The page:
Localizer with SIM908 module using Arduino
The device is based on a GSM/GPRS module with included GPS. Its main function is to detect and communicate its own geographical position using, on the choice, the cellular phone reference system or the GPS. Its small dimensions are due to the use, for the first time, of a GSM/GPRS module integrating the GPS receiver. That is the SIM908 a recent product by SIMCOM.
Circuit schematic of the localizer
The circuit of the localizer is build around two boards, one with the SIM908 on board and the second one including the microcontroller and the battery charger for the lithium battery. To get the GPS working will be necessary to complete the localizer circuit with an appropriate antenna.
The circuit includes the mother board, mounting the microcontroller and its circuitry, and the daughter board mounting the communication module, the block named GSM in the schema. The reference numbers associated to the contacts on the GSM block correspond to the pins of the connector linking the daughterboard to the motherboard.
The program running in the microcontroller U1, one PIC18LF6722, waits for an incoming event or for the button P1 being pushed. While the button is pressed the line RB1, provided with internal pull-up resistor, switches from logical level 1 to the logical level 0,
In case of incoming of an SMS message, the program reacts depending on the content of the message that could be a configuration message or a geographical position request.
Let focus on the process aimed to retrieve the geographical position, that is quite the same in both cases of manual request and P1 pushing (alarm or S.O.S.). After the request has been detected, the program in the PIC microcontroller sends commands to the cellular module in order to have it connected to Internet in GPRS mode. Then connects to the Google Maps server and sends a request of position based on the identification of the cell the SIMCom module is connected to; then again loop waiting for data on the RX channel of the UART. While got data back with the position (Latitude and Longitude) and accuracy, it is a composed string with the appropriate link to Google Maps and sent to the requesting phone, or to the phone number stored in memory coupled to the alarm function.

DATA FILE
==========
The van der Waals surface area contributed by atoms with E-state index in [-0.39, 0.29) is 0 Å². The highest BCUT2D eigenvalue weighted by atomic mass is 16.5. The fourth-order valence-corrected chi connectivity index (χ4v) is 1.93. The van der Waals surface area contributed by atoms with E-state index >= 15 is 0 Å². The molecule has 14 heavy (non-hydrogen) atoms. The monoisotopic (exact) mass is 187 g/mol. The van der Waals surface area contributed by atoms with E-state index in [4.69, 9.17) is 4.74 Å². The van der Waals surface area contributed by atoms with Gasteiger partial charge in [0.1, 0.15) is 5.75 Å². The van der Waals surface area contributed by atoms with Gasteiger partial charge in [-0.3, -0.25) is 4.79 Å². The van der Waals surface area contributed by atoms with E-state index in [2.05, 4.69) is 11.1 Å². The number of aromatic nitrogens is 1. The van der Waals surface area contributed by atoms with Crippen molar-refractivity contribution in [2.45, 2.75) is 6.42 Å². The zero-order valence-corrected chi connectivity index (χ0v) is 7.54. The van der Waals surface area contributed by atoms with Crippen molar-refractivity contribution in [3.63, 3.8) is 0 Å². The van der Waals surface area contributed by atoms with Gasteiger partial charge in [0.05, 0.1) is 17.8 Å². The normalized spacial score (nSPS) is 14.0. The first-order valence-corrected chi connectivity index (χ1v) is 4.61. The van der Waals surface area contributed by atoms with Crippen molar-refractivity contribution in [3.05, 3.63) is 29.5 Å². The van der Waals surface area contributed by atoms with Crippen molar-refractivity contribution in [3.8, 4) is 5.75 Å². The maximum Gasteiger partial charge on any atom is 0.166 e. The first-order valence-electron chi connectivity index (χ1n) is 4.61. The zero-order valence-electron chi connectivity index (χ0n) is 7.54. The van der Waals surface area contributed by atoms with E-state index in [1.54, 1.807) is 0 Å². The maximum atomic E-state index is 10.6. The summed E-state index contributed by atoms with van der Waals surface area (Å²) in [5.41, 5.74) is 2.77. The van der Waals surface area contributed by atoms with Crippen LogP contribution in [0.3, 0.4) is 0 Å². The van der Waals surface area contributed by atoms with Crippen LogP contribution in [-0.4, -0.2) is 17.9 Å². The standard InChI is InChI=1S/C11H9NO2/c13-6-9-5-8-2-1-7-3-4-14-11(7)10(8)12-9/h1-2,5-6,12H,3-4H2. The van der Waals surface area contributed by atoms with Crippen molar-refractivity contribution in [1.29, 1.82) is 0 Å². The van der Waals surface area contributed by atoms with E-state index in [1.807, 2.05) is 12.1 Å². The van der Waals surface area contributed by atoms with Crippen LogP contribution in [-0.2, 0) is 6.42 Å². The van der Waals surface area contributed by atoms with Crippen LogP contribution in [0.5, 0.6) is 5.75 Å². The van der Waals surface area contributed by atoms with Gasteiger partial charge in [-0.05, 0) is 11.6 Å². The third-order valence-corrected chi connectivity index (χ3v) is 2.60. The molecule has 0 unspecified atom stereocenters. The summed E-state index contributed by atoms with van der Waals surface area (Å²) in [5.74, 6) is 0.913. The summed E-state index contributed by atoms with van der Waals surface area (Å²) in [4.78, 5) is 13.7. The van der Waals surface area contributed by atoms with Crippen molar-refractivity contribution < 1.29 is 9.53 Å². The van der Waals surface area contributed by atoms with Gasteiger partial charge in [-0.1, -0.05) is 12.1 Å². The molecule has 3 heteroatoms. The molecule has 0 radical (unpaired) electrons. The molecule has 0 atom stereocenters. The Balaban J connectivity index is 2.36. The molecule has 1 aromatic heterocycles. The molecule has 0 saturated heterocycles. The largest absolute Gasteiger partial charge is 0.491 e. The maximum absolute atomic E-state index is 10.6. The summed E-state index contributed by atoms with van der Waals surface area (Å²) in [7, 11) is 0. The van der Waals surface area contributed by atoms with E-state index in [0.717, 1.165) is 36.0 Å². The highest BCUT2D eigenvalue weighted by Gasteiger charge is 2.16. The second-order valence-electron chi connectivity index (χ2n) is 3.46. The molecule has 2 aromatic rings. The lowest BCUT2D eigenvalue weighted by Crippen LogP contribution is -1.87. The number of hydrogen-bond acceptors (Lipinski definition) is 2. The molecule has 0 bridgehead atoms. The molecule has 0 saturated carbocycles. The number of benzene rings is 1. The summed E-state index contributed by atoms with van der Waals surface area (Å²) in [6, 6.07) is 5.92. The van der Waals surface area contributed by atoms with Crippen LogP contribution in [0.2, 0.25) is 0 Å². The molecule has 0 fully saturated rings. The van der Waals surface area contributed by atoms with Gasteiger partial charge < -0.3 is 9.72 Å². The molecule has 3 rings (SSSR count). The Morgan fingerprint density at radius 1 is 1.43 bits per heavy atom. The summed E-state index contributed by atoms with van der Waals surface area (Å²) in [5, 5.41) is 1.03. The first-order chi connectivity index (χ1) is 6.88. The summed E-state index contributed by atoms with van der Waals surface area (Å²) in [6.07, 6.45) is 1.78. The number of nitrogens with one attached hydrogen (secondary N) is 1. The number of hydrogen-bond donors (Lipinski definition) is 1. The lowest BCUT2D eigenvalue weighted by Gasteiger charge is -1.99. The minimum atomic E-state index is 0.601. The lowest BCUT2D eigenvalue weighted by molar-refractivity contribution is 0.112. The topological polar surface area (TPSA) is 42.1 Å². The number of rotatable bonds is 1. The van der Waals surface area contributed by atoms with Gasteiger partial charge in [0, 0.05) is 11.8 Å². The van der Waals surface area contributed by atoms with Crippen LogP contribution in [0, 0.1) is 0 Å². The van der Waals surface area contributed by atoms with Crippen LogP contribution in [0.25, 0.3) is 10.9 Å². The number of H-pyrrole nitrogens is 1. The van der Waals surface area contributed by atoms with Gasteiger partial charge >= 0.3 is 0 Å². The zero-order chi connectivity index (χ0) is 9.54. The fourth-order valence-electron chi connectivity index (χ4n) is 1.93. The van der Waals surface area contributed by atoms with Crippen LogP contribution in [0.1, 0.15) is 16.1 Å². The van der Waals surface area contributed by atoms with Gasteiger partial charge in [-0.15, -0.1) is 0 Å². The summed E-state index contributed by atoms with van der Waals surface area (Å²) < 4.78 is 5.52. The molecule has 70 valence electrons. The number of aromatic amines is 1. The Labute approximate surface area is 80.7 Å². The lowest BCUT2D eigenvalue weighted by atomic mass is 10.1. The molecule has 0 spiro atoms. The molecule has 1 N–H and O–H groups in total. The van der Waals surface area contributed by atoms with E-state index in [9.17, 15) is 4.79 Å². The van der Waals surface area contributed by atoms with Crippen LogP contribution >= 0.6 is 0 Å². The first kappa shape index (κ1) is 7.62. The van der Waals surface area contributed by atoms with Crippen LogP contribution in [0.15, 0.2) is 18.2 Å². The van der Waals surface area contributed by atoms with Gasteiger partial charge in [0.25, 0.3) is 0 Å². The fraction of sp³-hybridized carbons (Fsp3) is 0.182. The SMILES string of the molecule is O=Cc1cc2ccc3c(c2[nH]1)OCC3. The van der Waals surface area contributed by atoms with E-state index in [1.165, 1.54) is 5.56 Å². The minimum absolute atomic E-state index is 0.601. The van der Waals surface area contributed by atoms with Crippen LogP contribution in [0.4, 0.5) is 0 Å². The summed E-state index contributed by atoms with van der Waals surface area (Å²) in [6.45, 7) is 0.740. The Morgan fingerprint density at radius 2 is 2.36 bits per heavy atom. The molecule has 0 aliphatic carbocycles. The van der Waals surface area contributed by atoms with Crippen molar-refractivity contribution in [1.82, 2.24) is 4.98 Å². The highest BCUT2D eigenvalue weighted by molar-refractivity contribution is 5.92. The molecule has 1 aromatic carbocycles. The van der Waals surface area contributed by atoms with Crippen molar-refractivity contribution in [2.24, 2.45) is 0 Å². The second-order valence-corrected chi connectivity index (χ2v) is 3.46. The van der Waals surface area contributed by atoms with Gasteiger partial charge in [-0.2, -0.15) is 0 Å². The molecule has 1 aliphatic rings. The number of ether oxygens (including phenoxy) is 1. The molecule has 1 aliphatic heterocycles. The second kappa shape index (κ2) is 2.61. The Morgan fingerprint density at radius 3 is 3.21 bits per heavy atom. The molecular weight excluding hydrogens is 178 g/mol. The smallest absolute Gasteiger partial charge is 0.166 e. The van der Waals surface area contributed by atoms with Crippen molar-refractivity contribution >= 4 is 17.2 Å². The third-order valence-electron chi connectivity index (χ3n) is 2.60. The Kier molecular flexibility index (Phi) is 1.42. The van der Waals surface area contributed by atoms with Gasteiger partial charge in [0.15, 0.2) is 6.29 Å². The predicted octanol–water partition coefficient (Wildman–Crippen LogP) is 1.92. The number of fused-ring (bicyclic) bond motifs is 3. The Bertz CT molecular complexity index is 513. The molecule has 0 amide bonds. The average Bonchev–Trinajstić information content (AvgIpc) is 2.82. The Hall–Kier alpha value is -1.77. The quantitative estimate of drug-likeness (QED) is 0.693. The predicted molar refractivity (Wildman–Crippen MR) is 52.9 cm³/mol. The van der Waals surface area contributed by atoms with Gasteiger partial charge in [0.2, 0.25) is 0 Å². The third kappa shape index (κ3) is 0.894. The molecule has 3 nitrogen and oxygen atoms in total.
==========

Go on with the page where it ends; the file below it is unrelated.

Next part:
If the cellular phone is an Android Smartphone or an iPhone, the link received in the SMS can open Google Maps directly on the area where the localizer is present. In the other cases the message contains the coordinates and other data.
The GSM module is managed by the microcontroller using the lines: RF1 (pin 8 on connector) through which it detects the incoming calls through the Ring Indicator (RI), RC7/RX1 (pin 14 on the cellular board); these last two are the lines, respectively, of reception and transmission of the UART used for receiving and sending SMS messages. The same two lines are used for managing the SIM908, unless the reset and power supply lines. Power supply is controlled by line RC2 that affects pin 1 of the cellular module in order to turn ON and OFF the SIM908 and to enable the phone after initialization. Lines cited before are common to the GSM and GPS section of SIM908.
Both the boards are powered by the switch SW1 from the 3.6 volt Li-ion battery connected to the + and – poles of the PWR connector.
Many capacitors inserted along the positive power line filter noises coming from the cellular during transmission, that could lock the microcontroller.
To save power, there is the features to “hibernate” the localizer for a maximum period of 240 seconds. This limits the power consumption of the micro and enables the possibility to put also the cellular in standby mode and reduce the system clock speed. In standby mode the cellular soaks only 6 mA of power. On SIM900 the Slow Clock can be enabled using the AT extended command AT+CSCLK=2. This command enables the Slow Clock mode automatically when there is no traffic on serial port and disabled it while new data comes in.
The microcontroller exits the “hibernate” mode when a new call come in or at the end of the period (240 seconds), in this case the microcontroller checks for possible SMS received. In the case, it executes and delivers the requests and, at the end, turn back in “hibernate” mode. While in “hibernate” mode the microcontroller can’t detect incoming SMS, this way a possible urgent request will be delayed until the microcontroller will wake up. To overcome this situation could be suitable to anticipate a phone call, may be of just one ring, and then send the SMS. The call will awake the microcontroller and the SMS will be detected immediately.
One specific application of the locator is its use as a motion detection sensor. In this mode the detection is based on the change of the cells the cellular is connected to, the microcontroller stores in memory the current cell and the neighbour cells; if the cellular commutes within these cells it means that it is almost standing still; if it commutes on cells outside the range in memory it means it is moving and, for instance, an alarm can be activated.
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